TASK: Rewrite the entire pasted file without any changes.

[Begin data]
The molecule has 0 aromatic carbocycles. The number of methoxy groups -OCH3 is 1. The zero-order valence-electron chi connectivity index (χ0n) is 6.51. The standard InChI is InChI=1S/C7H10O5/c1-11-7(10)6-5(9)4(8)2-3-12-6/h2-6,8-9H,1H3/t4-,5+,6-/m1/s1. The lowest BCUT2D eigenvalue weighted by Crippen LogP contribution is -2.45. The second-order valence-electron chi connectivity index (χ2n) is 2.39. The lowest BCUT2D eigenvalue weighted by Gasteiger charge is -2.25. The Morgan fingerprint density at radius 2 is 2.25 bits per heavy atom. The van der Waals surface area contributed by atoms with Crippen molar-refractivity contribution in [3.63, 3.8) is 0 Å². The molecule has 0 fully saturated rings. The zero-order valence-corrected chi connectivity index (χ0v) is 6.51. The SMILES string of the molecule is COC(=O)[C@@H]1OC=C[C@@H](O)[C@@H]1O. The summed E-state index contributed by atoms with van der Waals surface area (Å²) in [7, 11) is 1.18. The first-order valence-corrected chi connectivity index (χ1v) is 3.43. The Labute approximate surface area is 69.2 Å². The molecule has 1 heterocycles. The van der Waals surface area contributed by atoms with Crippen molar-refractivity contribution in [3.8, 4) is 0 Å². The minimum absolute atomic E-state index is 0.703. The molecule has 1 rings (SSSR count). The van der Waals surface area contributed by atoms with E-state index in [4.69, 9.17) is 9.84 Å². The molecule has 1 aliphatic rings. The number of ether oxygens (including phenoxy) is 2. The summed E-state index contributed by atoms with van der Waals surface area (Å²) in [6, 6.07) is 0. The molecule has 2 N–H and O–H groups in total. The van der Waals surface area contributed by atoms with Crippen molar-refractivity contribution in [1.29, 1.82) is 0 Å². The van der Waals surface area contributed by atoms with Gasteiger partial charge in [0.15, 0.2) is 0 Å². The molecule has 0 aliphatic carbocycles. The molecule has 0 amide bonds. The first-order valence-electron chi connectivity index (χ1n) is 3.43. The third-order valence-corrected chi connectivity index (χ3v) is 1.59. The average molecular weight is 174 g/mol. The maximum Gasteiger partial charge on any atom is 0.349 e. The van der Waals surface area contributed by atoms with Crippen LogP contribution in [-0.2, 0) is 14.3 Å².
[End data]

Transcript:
The molecule has 0 aromatic carbocycles. The number of methoxy groups -OCH3 is 1. The zero-order valence-electron chi connectivity index (χ0n) is 6.51. The standard InChI is InChI=1S/C7H10O5/c1-11-7(10)6-5(9)4(8)2-3-12-6/h2-6,8-9H,1H3/t4-,5+,6-/m1/s1. The lowest BCUT2D eigenvalue weighted by Crippen LogP contribution is -2.45. The second-order valence-electron chi connectivity index (χ2n) is 2.39. The lowest BCUT2D eigenvalue weighted by Gasteiger charge is -2.25. The Morgan fingerprint density at radius 2 is 2.25 bits per heavy atom. The van der Waals surface area contributed by atoms with Crippen molar-refractivity contribution in [3.63, 3.8) is 0 Å². The molecule has 0 fully saturated rings. The zero-order valence-corrected chi connectivity index (χ0v) is 6.51. The SMILES string of the molecule is COC(=O)[C@@H]1OC=C[C@@H](O)[C@@H]1O. The summed E-state index contributed by atoms with van der Waals surface area (Å²) in [7, 11) is 1.18. The first-order valence-corrected chi connectivity index (χ1v) is 3.43. The Labute approximate surface area is 69.2 Å². The molecule has 1 heterocycles. The van der Waals surface area contributed by atoms with Crippen molar-refractivity contribution in [3.8, 4) is 0 Å². The minimum absolute atomic E-state index is 0.703. The molecule has 1 rings (SSSR count). The van der Waals surface area contributed by atoms with E-state index in [4.69, 9.17) is 9.84 Å². The molecule has 1 aliphatic rings. The number of ether oxygens (including phenoxy) is 2. The summed E-state index contributed by atoms with van der Waals surface area (Å²) in [6, 6.07) is 0. The molecule has 2 N–H and O–H groups in total. The van der Waals surface area contributed by atoms with Crippen molar-refractivity contribution in [1.29, 1.82) is 0 Å². The van der Waals surface area contributed by atoms with Gasteiger partial charge in [0.15, 0.2) is 0 Å². The molecule has 0 aliphatic carbocycles. The molecule has 0 amide bonds. The first-order valence-electron chi connectivity index (χ1n) is 3.43. The third-order valence-corrected chi connectivity index (χ3v) is 1.59. The average molecular weight is 174 g/mol. The maximum Gasteiger partial charge on any atom is 0.349 e. The van der Waals surface area contributed by atoms with Crippen LogP contribution in [-0.2, 0) is 14.3 Å².